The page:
Person of the Week

Nancy Miller

Performing Arts Teacher

It was as if the universe conspired to give me what I was best suited to do…I would say that it is not as hard to be resilient as you might think. 

 1. What led you to the mission of being a performing arts teacher?

It was very gradual and started in childhood.  My father played piano and violin.  He would sit down and play the piano and I would be fascinated.  I would sit on the piano bench and doodle around playing my own tunes.  That was one cog in the wheel.

We did a lot of moving around because my father was in the army.  When I was in third grad, I took piano lessons.  The teacher had a piano, but she gave me a cardboard keyboard to practice on.  We didn’t have a piano.  Back in the forties this was common.  It was during the war, so things were scarce.  My mother was a poet and both of my parents were artists – painters.  I saw my father painting more than my mother.  She put aside her painting to raise six children.  I was the oldest.  Both of them saw things with a certain aesthetic.  That was another cog in the wheel.

Every year I can remember, my parents would produce a Christmas card that was silk-screened.  My father was usually the artist.  My mother wrote poems for the card.  All of us children would help make them.  My father would screen the cards and hand them to us.   Sometimes there were sixteen stencils and colors for only one card.  When my father was off in the war, my mother did them.  She had the skill.  That was another cog in the wheel.

My mother made a lot of our clothes.  She would go to the Salvation Army and get clothing.  Once she got a man’s coat and made a coat and leggings out of it for one of my siblings.  When I was quite young, she taught me to sew.  When the time came for prom, I didn’t go out and buy a dress.  I made one.  That might no be recognized as an artistic endeavor, but it fit as one.  Later, when I was doing costumes for theater productions I could use this gift.  This experience also helped when I had to make set designs.  This was another cog in the wheel.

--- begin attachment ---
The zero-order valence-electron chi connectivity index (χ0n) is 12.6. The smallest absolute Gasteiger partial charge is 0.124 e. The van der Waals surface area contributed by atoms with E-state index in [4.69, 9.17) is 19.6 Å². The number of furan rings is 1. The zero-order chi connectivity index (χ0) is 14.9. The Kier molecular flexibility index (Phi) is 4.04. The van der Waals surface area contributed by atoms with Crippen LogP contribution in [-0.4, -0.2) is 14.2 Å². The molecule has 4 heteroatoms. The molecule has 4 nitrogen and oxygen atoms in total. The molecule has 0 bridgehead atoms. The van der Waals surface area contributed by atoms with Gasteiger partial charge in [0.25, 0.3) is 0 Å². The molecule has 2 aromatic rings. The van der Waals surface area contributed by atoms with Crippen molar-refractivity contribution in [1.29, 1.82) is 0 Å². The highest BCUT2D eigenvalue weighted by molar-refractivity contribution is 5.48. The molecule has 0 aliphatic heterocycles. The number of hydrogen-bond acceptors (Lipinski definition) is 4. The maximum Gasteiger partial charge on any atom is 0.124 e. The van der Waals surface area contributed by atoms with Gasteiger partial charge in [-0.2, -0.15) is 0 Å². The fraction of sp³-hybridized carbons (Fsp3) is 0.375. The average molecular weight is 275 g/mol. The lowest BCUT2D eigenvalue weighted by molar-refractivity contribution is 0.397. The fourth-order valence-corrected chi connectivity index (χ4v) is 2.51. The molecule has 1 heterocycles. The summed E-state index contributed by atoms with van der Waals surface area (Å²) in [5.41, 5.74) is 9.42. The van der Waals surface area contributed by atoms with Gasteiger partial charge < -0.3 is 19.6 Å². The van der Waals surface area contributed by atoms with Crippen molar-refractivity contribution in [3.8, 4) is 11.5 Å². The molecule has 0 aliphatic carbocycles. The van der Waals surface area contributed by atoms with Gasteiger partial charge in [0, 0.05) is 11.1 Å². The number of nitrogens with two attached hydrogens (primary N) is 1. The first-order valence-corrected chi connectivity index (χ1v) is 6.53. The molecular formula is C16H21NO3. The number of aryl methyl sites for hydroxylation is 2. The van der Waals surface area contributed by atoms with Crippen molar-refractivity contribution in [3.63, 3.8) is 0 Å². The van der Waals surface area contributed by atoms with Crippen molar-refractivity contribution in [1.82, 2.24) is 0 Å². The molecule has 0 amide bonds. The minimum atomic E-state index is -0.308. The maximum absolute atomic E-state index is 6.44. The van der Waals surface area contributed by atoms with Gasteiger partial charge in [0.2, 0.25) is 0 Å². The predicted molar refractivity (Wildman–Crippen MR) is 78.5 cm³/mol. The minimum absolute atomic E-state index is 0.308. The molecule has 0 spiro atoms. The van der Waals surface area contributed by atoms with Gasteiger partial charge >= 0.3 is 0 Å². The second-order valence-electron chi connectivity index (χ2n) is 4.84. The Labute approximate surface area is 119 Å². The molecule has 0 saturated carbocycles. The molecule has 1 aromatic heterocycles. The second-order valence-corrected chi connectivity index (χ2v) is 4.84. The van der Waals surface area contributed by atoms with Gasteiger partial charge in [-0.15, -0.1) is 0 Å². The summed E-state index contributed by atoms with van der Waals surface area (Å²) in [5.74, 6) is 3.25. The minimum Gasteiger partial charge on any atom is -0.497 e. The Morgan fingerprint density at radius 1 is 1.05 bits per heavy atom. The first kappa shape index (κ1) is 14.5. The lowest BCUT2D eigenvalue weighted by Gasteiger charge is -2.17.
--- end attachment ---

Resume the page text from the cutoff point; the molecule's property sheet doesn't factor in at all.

When I was in high school, I was taking piano lessons and performed in piano contests.  I was in the Methodist church and sang in the choir.  We had a wonderful youth group and district-wide chorus. Music was obviously important. When I was in school, I was in the band, sang in the chorus, and accompanied for most assemblies on the piano.

I needed money to go to college so I got a job playing the piano for a dance school.  That was my first serious exposure to ballet.  The wife was a ballerina and the husband a tap dancer.  He was no ordinary tap dancer.  He used music from Stan Kenton’s Orchestra.   The husband’s tap choreography changed Gene Krupa’s drum rhythms into the rhythms of the feet of the dancer.  I was in on all of those tap and ballet lessons, listening to what the teachers said and absorbing all that talent.  I was fascinated and not even conscious that I was being educated.  I begged them to let me join the adult ballet class. They were willing to have one class without a pianist and so I started taking dance lessons.

I didn’t know I what I would do when I grew up, I just followed my interests.  Then I went off to Ohio Wesleyan University for college. By then, I knew I was going to be a school music teacher.  Throughout my four years in under graduate school, I took only dance for physical education.  I even started teaching dance because of all I had seen while playing the piano at the dance studio.  I discovered that I was good at choreography so, while I continued my degree in music, it was clear that dance was what I wanted to do.  Because there was no dance major offered, I minored in theater.  In fact I got very active in theater.  I was a director as well as an actor, stage manager, prop and costume mistress.  All of the time I was swimming in the arts.

I went to the University of Wisconsin for graduate work.  This is where “dance as education” was founded, offered not just as a performing art, but also as a field of education.  It took three years to finish the program in dance because I had to take both the graduate and undergraduate classes to catch up with the dance curriculum.  The music classes that I had to take were from Joe Hawes, a great improviser at the piano.  He would say, “Nancy, put your hand down, I know you know it.”  Louise Klopper and Mary Fee were my dance teachers.  Louise had studied with Mary Wigman in Germany,  one of the bright lights  in the world of modern dance.

There I was in graduate school getting a major in dance, doing choreography, getting married, having three children, and teaching in the university dance department.  I graduated with a master’s degree and started teaching.